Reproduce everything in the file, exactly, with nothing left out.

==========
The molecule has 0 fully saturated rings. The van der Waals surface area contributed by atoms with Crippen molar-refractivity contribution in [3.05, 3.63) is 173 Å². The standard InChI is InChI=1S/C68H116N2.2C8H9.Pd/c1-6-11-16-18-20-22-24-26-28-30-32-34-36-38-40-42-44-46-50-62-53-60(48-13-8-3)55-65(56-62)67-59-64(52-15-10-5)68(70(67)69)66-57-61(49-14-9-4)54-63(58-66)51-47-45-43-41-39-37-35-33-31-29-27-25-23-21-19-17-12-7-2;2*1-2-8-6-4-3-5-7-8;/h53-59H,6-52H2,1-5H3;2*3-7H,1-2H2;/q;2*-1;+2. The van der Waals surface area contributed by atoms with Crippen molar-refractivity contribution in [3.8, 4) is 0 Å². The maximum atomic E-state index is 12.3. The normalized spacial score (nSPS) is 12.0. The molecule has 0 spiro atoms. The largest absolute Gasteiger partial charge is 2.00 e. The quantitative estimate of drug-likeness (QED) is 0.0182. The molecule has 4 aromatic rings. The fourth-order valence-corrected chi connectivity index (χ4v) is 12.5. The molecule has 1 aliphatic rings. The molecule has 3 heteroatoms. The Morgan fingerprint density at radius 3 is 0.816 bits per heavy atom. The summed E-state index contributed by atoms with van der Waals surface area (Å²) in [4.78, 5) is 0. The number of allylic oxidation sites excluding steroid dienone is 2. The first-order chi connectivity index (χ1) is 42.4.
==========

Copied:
The molecule has 0 fully saturated rings. The van der Waals surface area contributed by atoms with Crippen molar-refractivity contribution in [3.05, 3.63) is 173 Å². The standard InChI is InChI=1S/C68H116N2.2C8H9.Pd/c1-6-11-16-18-20-22-24-26-28-30-32-34-36-38-40-42-44-46-50-62-53-60(48-13-8-3)55-65(56-62)67-59-64(52-15-10-5)68(70(67)69)66-57-61(49-14-9-4)54-63(58-66)51-47-45-43-41-39-37-35-33-31-29-27-25-23-21-19-17-12-7-2;2*1-2-8-6-4-3-5-7-8;/h53-59H,6-52H2,1-5H3;2*3-7H,1-2H2;/q;2*-1;+2. The van der Waals surface area contributed by atoms with Crippen molar-refractivity contribution in [3.8, 4) is 0 Å². The maximum atomic E-state index is 12.3. The normalized spacial score (nSPS) is 12.0. The molecule has 0 spiro atoms. The largest absolute Gasteiger partial charge is 2.00 e. The quantitative estimate of drug-likeness (QED) is 0.0182. The molecule has 4 aromatic rings. The fourth-order valence-corrected chi connectivity index (χ4v) is 12.5. The molecule has 1 aliphatic rings. The molecule has 3 heteroatoms. The Morgan fingerprint density at radius 3 is 0.816 bits per heavy atom. The summed E-state index contributed by atoms with van der Waals surface area (Å²) in [4.78, 5) is 0. The number of allylic oxidation sites excluding steroid dienone is 2. The first-order chi connectivity index (χ1) is 42.4.